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Monday 6 June 2022

A False Dichotomy

Left and right is increasingly being revealed as a false dichotomy. Particularly the divide between socialist and whatever it is that conservatives offer today. But it is still common for people to argue over whether an idea is left or right. Ideas should not be judged on whether they fit into your perceived view of left or right, but whether they are good, honourable and useful. 

Here is a great example, the Elizabethan poor laws

"Until the end of the 16th century, it was a given throughout medieval Europe that when food prices rose there would be a consequent surge in mortality rates, as people starved to death and diseases spread among the malnourished.

"The Elizabethan Poor Laws of 1598 and 1601 turned the situation in England on its head. Now when food became too expensive, local parishes were obliged to give cash or food to those who could not afford to eat. For the first time in history, it became illegal to let anybody starve.

The laws were clear and simple, and required each of over 10,000 English parishes to set up a continuous relief fund to support the vulnerable. This included the lame, the ill and the old, as well as orphans, widows, single mothers and their children, and those unable to find work. Occupiers of land (landowners or their tenants) had to pay a tax towards the fund in proportion to the value of their holding.

Overseen by local magistrates, the system’s transparency provided no loopholes for avoiding the tax. In fact, it encouraged a flourishing culture of charitable giving which provided almshouses, apprenticeships and hospitals for the parish poor to alleviate destitution.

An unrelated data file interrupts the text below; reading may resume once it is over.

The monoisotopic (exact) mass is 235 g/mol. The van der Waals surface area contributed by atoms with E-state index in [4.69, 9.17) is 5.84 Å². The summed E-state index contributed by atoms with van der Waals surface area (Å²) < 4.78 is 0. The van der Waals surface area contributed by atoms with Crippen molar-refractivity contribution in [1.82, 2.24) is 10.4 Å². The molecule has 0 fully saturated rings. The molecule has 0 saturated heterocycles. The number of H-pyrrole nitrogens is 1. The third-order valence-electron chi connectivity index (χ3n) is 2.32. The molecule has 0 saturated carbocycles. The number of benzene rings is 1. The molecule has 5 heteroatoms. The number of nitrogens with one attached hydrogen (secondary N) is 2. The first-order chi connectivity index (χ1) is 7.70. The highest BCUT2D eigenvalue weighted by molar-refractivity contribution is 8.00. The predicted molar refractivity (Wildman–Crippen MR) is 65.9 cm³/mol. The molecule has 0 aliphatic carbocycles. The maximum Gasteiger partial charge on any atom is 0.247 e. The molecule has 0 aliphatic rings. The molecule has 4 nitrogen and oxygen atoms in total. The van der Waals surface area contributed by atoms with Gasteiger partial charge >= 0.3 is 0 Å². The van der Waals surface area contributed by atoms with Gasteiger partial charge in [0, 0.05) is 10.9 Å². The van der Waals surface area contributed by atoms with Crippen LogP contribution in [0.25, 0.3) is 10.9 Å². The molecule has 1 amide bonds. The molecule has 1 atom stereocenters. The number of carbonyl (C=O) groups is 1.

With this proliferation of localised mini-welfare states, England became the first country in Europe by more than 150 years to effectively put an end to widespread famine. And it also enabled England subsequently to enjoy by far the fastest rate of urbanisation in Europe.

Between 1600 and 1800, huge numbers of young people left rural parishes to find work in cities, safe in the knowledge that their parents would be supported by the parish in times of need – and that they themselves would receive help if things didn’t work out. Long before the first steam engines arrived, the Poor Laws had created an urban workforce which enabled the industrial revolution to take off."

Many conservatives today would falsely call this policy socialist. Which, if you know a) that socialism developed later, and b) the left/right divide developed out of a later movement in the French parliament, is actually a bit funny. The Queen of England would not be too happy about being associated with French anti-Monarchist radicals (which is where the left and socialism originates). 

But such is the situation that conservatives find themselves in today. Some ideas are left, and others are right and they need to be attacked or defended like football teams. But this cause people to reject good ideas like this Elizabethan policy, this idea has the ring of biblical inspiration about it. 

We read in Leviticus 23:22 - "And when you reap the harvest of your land, you shall not reap your field right up to its edge, nor shall you gather the gleanings after your harvest. You shall leave them for the poor and for the sojourner: I am the Lord your God.”

The Bible is neither capitalist or socialist. But if you apply this false dichotomy, that all ideas must sit in this left or right divide, then you have to pick which side this verse exhibits. Because it is allowing a form of welfare for the poor, this would mean you would have to lean towards socialists. However, no one can honestly read the Bible and say that it is socialist. The Bible is pro-monarchy, anti-equality, and incredibly patriarchal. But neither is it capitalist, because property could not be sold in perpetuity. 

However, it does present good ideas. Ideas we can learn from. Like letting there be a floor of poverty no one would fall below, as long as they were willing to do a little work. The Elizabethan poor laws poor laws did the same thing. 

Break out of that false dichotomy and review every idea on its own merits, especially in light of God's word. Because you will start to see there are so many good things we could be doing, if we just were willing to consider ideas that we would not normally be open to, because of their being associated with one team. 

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